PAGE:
Pretoria - Fewer than 50% of all matriculants will hold a job in the formal employment sector before they celebrate their 24th birthday, the Human Sciences Research Council (HSRC), said in Pretoria on Monday.
HSRC chief executive Dr Olive Shisana made the statement as she released the organisation's audited financial results for the year 2009/10, which saw the organisation receive its tenth consecutive unqualified report.
She said the HSRC which was involved with an estimated 155 projects had generated the organisation's "highest income ever" at R340m.
Referring to a study carried out in conjunction with the National Prosecuting Authority, Shisana said the HSRC had recommended that there was a need for public intervention ranging from victim counselling to collaborative work among various crime agencies.
"Education is a very big priority. We know, all of us know, the quality of education is very bad in the country."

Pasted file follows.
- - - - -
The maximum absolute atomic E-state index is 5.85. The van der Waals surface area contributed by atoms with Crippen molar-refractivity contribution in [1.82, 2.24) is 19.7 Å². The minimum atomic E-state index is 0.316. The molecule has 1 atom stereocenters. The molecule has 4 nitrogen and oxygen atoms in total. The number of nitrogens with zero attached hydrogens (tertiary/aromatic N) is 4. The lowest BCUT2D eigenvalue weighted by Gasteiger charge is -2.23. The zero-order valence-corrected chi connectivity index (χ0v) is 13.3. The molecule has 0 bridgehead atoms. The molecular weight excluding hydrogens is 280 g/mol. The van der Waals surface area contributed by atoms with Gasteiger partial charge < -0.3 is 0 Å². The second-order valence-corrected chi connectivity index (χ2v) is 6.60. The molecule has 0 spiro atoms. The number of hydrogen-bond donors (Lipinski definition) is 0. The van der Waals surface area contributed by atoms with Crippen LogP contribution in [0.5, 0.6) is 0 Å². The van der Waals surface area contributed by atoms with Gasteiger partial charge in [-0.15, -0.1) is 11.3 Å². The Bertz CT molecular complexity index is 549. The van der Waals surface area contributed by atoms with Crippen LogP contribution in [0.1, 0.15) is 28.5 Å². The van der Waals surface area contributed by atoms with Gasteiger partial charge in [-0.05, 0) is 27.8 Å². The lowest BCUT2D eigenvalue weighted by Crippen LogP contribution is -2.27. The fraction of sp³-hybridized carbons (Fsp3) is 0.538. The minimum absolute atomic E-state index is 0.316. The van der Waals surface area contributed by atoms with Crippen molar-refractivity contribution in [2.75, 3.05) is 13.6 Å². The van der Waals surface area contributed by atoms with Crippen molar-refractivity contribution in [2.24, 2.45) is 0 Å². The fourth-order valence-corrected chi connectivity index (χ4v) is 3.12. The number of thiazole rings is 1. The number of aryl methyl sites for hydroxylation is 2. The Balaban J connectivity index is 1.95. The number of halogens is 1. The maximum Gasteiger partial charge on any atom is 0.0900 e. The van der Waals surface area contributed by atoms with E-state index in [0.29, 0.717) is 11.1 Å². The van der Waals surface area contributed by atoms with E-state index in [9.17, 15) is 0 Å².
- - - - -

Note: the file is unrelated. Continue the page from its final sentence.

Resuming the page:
HSRC research was looking at how to improve basic education and how matriculants could gain access to further education.
Shisana said there was a high rate of attrition among students, who dropped their studies before obtaining their qualifications. Research had shown that poverty had played a big role.
A large number of school leavers joined the long queues of the unemployed.
"The key question is how to improve the employment prospects of school leavers in the labour market that are not going into higher education."
HSRC research had shown there were some three million people in the 15 to 24 age group who were not studying or working.
Shisana said race was still playing a major role among university graduates, with black graduates battling more than others in obtaining jobs.
She said that currently the department of science and technology contributed some 50% to the organisation's funding while the rest came from external sources such as research grants.